The materials used are specific to your own vegetable garden.  If you do everything by hand you may need a hoe, rake, and spade along with a number of other tools you can use from year to year.  When budgeting for you garden you would need to think about the life expectancy of these tools.  Let’s say a $20 rake lasts for 10 years.  In that case, you would budget $2/year ($20 ÷ 10 years = $2/year) for the rake.  This might also be the case with a bag of fertilizer.  You may buy a 50 pound bag of fertilizer and use half the bag in year one and the other half in year two, so the cost of the fertilizer would be cut in half for your yearly budget.  Other materials may be purchased for just one growing season such as pine straw for weed suppression or you may buy only enough seeds for the season.


A lot of work goes into growing your own vegetables.  If you have the time and enjoy gardening then you may choose to charge yourself nothing for your work.  However, from a cost analysis perspective you may want to put a value on your work.  This will give you a better comparison to buying vegetables.


Of course you could create your own budget based on all the costs that go into gardening.  But why do that, when it’s already been done for you.  The UF/IFAS Costs and Benefits of Vegetable Gardening publication includes a Microsoft Excel Cost Workbook to help answer some of these cost questions.  This budget template is customizable, so it’s important that you consider all the costs for your vegetable garden.  If you are looking for more detailed crop budgets, there are a lot of North Florida Enterprise Budgets available from UF/IFAS.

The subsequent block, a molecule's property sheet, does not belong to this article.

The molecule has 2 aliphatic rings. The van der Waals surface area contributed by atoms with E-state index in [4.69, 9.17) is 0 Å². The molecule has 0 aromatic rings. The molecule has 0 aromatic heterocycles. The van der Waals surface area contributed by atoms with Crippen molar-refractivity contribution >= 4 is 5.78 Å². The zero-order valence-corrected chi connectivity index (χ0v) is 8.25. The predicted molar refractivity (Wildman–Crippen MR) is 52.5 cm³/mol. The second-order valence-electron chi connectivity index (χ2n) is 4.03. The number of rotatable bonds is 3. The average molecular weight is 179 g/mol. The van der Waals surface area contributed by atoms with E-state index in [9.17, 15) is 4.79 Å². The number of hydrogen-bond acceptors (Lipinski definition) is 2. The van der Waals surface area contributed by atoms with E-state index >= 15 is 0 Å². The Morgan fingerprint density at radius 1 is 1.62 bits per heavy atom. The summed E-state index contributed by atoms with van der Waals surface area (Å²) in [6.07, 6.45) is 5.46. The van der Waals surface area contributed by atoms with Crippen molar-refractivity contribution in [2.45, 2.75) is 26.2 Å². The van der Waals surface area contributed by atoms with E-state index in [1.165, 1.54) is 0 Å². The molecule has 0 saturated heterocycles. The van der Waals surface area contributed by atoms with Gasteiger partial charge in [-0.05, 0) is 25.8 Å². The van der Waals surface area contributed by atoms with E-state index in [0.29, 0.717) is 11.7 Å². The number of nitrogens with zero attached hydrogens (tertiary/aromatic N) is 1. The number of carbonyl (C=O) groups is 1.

Gardening in the Panhandle LIVE Program Summary: Selecting & Maintaining Trees

Gardening in the Panhandle LIVE Program Summary: Selecting & Maintaining Trees

Trees provide shade, aesthetics, and perspective to the landscape.  However, they only serve as burdens if not properly selected and maintained.  To help determine what trees do best under certain conditions and to provide information on tree care, this month’s Gardening in the Panhandle LIVE! was all about trees.

Florida maple beginning to exhibit fall color. Photo credit: Larry Williams, University of Florida/IFAS Extension – Okaloosa County

Tree Selection

Some trees grow faster than others.  That’s not always a good thing, but if you’re trying to select a tree that grows fast and will provide shade in your yard then you might want to give the following species a try.  Click on the links for more information.